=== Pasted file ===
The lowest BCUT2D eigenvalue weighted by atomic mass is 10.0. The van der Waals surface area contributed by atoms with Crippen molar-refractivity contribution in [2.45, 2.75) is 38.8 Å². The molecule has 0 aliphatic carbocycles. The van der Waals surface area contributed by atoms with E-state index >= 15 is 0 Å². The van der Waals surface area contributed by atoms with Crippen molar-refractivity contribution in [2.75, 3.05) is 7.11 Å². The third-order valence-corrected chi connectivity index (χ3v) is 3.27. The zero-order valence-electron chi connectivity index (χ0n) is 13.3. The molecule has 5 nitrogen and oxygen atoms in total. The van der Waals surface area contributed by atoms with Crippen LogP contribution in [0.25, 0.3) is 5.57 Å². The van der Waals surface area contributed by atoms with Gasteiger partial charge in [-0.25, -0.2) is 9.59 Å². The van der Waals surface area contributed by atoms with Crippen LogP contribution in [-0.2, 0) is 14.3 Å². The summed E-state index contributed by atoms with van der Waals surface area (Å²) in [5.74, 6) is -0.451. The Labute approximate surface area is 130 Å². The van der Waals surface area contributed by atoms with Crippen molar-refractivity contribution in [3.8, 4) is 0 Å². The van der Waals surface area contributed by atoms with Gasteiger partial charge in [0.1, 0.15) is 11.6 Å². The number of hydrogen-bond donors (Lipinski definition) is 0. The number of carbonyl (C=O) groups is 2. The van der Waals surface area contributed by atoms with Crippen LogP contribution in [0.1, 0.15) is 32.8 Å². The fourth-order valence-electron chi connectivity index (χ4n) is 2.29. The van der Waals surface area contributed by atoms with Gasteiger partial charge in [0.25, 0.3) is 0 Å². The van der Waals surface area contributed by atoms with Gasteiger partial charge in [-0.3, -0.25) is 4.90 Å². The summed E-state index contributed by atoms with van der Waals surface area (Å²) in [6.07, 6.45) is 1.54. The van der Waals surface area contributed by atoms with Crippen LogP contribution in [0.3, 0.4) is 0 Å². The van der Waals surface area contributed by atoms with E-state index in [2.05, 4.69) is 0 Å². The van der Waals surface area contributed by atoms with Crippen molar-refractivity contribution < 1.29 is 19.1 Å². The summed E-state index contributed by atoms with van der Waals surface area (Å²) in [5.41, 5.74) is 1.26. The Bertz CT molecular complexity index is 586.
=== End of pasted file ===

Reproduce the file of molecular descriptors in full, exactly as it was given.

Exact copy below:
The lowest BCUT2D eigenvalue weighted by atomic mass is 10.0. The van der Waals surface area contributed by atoms with Crippen molar-refractivity contribution in [2.45, 2.75) is 38.8 Å². The molecule has 0 aliphatic carbocycles. The van der Waals surface area contributed by atoms with E-state index >= 15 is 0 Å². The van der Waals surface area contributed by atoms with Crippen molar-refractivity contribution in [2.75, 3.05) is 7.11 Å². The third-order valence-corrected chi connectivity index (χ3v) is 3.27. The zero-order valence-electron chi connectivity index (χ0n) is 13.3. The molecule has 5 nitrogen and oxygen atoms in total. The van der Waals surface area contributed by atoms with Crippen LogP contribution in [0.25, 0.3) is 5.57 Å². The van der Waals surface area contributed by atoms with Gasteiger partial charge in [-0.25, -0.2) is 9.59 Å². The van der Waals surface area contributed by atoms with Crippen LogP contribution in [-0.2, 0) is 14.3 Å². The summed E-state index contributed by atoms with van der Waals surface area (Å²) in [5.74, 6) is -0.451. The Labute approximate surface area is 130 Å². The van der Waals surface area contributed by atoms with Crippen molar-refractivity contribution in [3.8, 4) is 0 Å². The van der Waals surface area contributed by atoms with Gasteiger partial charge in [0.1, 0.15) is 11.6 Å². The number of hydrogen-bond donors (Lipinski definition) is 0. The number of carbonyl (C=O) groups is 2. The van der Waals surface area contributed by atoms with Crippen LogP contribution in [0.1, 0.15) is 32.8 Å². The fourth-order valence-electron chi connectivity index (χ4n) is 2.29. The van der Waals surface area contributed by atoms with Gasteiger partial charge in [0.25, 0.3) is 0 Å². The van der Waals surface area contributed by atoms with Gasteiger partial charge in [-0.3, -0.25) is 4.90 Å². The summed E-state index contributed by atoms with van der Waals surface area (Å²) in [6.07, 6.45) is 1.54. The van der Waals surface area contributed by atoms with Crippen LogP contribution in [0.3, 0.4) is 0 Å². The van der Waals surface area contributed by atoms with E-state index in [2.05, 4.69) is 0 Å². The van der Waals surface area contributed by atoms with Crippen molar-refractivity contribution < 1.29 is 19.1 Å². The summed E-state index contributed by atoms with van der Waals surface area (Å²) in [5.41, 5.74) is 1.26. The Bertz CT molecular complexity index is 586.